TORONTO - The pundits are predicting a long and frustrating winter for Wayne Gretzky and his Phoenix Coyotes.
His club is in rebuilding mode, leaving Shane Doan and Ed Jovanovski as two of the few recognizable faces on young team that will likely struggle mightily this season with a view towards the future.
Which has many people in and around hockey wondering just why the game's greatest player ever would bother putting himself through this misery.
"In life, everybody needs a challenge and obviously this is probably my biggest challenge," Gretzky said Thursday before his Coyotes took on the Toronto Maple Leafs in a pre-season game.
The easy thing for Gretzky this summer would have been to step aside as head coach and sit back comfortably as managing partner while someone else suffered through the rebuilding phase. But he's determined to see it through.
"We've got some great young kids in our organization now. I want to be part of it," Gretzky said. "Yeah, it's hard, and it's a lot of hard work and it's a lot of hours. But I'm really enjoying it. I love the coaching aspect of it, I love being around the locker-room."
A 29th-place finish last year led to a front-office shuffle. Gone is his longtime friend and former agent Mike Barnett as GM. Don Maloney was lured away from the assistant GM job he truly enjoyed with the New York Rangers to replace Barnett.
"I had a good situation in New York," Maloney said Thursday at Air Canada Centre. "So I came out (for the Coyotes job interview) almost as a curiosity, I hate to say, just to see whether in fact you could be successful here with the structure, with your head coach being Wayne Gretzky and also your managing partner.
"But I came away from that initial interview thinking: 'You know, this can work.' Because Wayne is very open-minded, he understands what we need to do to make things successful."
Inheriting a coach already in place is rarely easy, let alone one that owns part of the team.
"I'm not his boss by any means, this is a partnership and we have to make it work," said Maloney.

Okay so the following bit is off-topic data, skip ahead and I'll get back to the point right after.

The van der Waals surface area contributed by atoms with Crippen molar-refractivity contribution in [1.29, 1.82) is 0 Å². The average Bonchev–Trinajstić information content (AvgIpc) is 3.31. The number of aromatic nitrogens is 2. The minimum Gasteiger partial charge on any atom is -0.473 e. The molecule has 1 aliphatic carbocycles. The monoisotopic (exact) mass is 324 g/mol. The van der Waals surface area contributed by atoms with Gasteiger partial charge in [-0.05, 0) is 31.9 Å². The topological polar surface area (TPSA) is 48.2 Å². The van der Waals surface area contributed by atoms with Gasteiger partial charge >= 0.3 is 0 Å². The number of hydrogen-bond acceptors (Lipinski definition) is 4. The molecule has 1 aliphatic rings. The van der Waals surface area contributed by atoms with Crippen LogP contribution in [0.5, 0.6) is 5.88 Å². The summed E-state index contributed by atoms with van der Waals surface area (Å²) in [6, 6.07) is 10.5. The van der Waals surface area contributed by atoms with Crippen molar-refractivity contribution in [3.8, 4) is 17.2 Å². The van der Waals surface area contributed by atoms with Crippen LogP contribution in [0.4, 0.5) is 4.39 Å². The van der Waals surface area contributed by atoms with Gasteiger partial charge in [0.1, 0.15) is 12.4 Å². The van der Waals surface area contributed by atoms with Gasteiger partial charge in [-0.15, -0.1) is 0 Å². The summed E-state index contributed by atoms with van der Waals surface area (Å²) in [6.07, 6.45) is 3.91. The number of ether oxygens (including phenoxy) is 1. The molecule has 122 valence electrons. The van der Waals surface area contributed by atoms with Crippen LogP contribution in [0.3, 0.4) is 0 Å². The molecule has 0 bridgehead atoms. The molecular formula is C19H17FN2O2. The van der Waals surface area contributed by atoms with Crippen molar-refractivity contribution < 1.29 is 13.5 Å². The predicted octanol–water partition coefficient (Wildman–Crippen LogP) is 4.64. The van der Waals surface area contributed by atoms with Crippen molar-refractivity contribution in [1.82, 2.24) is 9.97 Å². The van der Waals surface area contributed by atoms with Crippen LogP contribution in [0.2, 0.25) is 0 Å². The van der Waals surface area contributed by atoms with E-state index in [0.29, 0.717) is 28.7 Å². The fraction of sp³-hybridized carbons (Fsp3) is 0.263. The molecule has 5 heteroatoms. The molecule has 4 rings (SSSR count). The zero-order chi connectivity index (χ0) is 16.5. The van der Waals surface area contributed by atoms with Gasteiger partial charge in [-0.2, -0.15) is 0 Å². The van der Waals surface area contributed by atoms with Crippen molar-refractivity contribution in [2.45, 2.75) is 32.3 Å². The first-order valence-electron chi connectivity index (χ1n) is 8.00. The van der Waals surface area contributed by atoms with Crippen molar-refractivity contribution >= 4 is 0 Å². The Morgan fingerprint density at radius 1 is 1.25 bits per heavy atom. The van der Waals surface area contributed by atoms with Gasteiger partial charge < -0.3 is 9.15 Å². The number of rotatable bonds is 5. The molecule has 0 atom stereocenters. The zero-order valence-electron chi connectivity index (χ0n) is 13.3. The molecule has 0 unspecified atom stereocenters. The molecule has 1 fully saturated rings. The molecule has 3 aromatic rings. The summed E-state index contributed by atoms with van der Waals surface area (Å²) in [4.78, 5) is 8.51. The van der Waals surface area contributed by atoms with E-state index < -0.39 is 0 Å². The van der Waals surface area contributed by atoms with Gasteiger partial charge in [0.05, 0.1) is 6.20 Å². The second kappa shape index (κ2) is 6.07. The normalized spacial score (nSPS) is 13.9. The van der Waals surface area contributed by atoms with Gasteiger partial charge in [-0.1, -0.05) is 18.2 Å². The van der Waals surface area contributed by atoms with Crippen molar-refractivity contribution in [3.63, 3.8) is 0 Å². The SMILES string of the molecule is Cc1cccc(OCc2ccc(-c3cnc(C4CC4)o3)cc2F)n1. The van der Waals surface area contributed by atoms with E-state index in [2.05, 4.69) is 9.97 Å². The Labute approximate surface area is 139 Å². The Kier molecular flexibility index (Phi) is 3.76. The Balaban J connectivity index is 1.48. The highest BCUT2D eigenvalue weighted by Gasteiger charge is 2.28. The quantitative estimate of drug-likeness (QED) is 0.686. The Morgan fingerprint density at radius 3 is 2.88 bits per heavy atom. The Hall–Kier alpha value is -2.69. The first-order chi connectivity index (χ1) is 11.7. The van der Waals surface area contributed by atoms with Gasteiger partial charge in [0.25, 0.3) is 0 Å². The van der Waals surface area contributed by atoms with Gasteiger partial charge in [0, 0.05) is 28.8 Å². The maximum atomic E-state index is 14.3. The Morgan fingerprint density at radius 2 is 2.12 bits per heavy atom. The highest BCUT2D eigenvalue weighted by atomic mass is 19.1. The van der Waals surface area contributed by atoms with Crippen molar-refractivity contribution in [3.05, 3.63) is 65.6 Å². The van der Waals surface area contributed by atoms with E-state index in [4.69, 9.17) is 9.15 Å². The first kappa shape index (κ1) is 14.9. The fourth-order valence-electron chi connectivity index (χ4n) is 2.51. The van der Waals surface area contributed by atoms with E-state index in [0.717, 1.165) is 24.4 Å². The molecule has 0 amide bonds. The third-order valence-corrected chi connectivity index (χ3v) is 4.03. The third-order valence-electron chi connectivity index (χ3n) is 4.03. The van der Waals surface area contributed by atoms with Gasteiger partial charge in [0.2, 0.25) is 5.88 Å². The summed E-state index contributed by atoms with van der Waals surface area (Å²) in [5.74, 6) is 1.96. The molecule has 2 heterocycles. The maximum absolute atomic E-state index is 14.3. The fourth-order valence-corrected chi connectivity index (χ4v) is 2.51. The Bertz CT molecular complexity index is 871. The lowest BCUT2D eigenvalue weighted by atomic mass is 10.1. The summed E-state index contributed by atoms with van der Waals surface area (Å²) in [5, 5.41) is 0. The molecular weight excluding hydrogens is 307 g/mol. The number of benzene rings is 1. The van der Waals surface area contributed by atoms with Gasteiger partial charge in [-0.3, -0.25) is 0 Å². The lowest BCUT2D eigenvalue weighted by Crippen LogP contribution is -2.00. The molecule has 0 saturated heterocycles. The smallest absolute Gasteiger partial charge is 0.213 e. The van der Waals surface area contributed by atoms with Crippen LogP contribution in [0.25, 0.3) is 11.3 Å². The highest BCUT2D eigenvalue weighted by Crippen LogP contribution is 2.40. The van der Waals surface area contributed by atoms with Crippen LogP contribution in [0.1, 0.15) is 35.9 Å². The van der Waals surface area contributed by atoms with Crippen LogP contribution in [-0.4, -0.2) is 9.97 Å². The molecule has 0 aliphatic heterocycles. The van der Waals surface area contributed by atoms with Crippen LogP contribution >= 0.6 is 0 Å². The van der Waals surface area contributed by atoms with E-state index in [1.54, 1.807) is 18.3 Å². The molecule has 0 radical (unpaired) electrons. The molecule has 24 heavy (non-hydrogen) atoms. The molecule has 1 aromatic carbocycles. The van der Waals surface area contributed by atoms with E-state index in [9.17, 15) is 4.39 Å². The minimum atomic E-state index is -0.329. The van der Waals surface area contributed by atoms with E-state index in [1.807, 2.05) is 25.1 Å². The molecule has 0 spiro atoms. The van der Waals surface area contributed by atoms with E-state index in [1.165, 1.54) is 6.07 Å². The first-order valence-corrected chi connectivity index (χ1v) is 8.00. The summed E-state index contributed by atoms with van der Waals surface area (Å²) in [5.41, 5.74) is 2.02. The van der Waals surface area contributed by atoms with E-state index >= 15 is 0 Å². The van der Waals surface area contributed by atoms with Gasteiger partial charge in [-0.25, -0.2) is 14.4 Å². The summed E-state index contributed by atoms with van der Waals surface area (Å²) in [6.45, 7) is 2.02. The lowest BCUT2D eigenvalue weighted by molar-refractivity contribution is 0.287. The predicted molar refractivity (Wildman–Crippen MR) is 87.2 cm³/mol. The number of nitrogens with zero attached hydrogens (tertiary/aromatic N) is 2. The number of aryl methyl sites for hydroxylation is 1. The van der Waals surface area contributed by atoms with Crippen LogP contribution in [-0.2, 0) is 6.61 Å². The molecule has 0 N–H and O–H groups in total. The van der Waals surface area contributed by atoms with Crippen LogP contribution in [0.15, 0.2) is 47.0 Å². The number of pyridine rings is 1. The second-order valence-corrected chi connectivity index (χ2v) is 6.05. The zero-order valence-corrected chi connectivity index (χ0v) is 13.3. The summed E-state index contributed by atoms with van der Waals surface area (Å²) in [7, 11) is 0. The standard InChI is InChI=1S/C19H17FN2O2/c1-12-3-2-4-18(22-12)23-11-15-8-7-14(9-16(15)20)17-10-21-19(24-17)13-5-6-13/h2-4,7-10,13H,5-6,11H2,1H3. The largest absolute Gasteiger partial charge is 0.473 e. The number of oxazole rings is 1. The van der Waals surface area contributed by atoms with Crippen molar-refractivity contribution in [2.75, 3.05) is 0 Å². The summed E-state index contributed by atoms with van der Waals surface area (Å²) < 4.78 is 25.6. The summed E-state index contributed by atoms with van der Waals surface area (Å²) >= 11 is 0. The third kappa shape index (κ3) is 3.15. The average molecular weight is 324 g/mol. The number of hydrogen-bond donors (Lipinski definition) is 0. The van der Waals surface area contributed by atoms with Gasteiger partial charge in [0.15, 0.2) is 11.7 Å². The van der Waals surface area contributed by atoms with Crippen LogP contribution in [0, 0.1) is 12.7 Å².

Maloney has got to know Gretzky better over the last three months and both sound very much on the same page.
"Listen, we've got a lot of work ahead of us, we still have an upward climb, but we're really enthused over the prospects we've drafted," said Gretzky.
Maloney, in a separate interview, echoed that sentiment.
"I came into this with my eyes wide-open," said Maloney. "I also told them flat out, I don't plan to come here and lose for five years just to get good. The encouraging thing to me is that we do have some younger players in our system that can be cornerstones of this franchise."
Centres Peter Mueller, 19, and Martin Hanzal, 20, are blue-chip prospects along with defenceman Keith Yandle, 21. Then there's 2007 first-rounder Kyle Turris, a forward who starred for Canada in the Super Series earlier this month and who could join the Coyotes for the 2008-09 season after a year at the University of Wisconsin.
If Mueller, Hanzal and Turris all pan out like the Coyotes envision, Gretzky sees an impressive 1-2-3 punch at centre.
"By no means are we trying to compare but Pittsburgh has a really strong middle with (Sidney) Crosby, (Evgeni) Malkin and (Jordan) Staal," said Gretzky. "That's a big part of being a successful organization."
In the meantime, Gretzky arrived at camp for his third year behind the bench with a no-nonsense approach. No more Mr. Nice Guy.
"I'm trying to set the tone from Day 1 this year, especially with a young group that we're trying to groom to become a successful hockey club," said Gretzky. "With a younger team, we realize we have to be harder on our team than we were last year.
"'It's been a fun transition for us, it's exciting."
The players have taken stock.
"You can see it already in the few games we've played, the work ethic is 100 times better than it was last year," said Jovanovski.
Maloney said work ethic is an element the Coyotes can control no matter what the lack of talent may be on the team.
"We've told our fans, we're not going to make any predictions on our results but we are going to promise competitiveness," he said.
In the meantime, it's probably going to be a bumpy ride. When asked how he still felt about coaching, Gretzky said he loved it. But it doesn't compare to when he laced them up as a player.
"You can't replace it, there's just no way you can."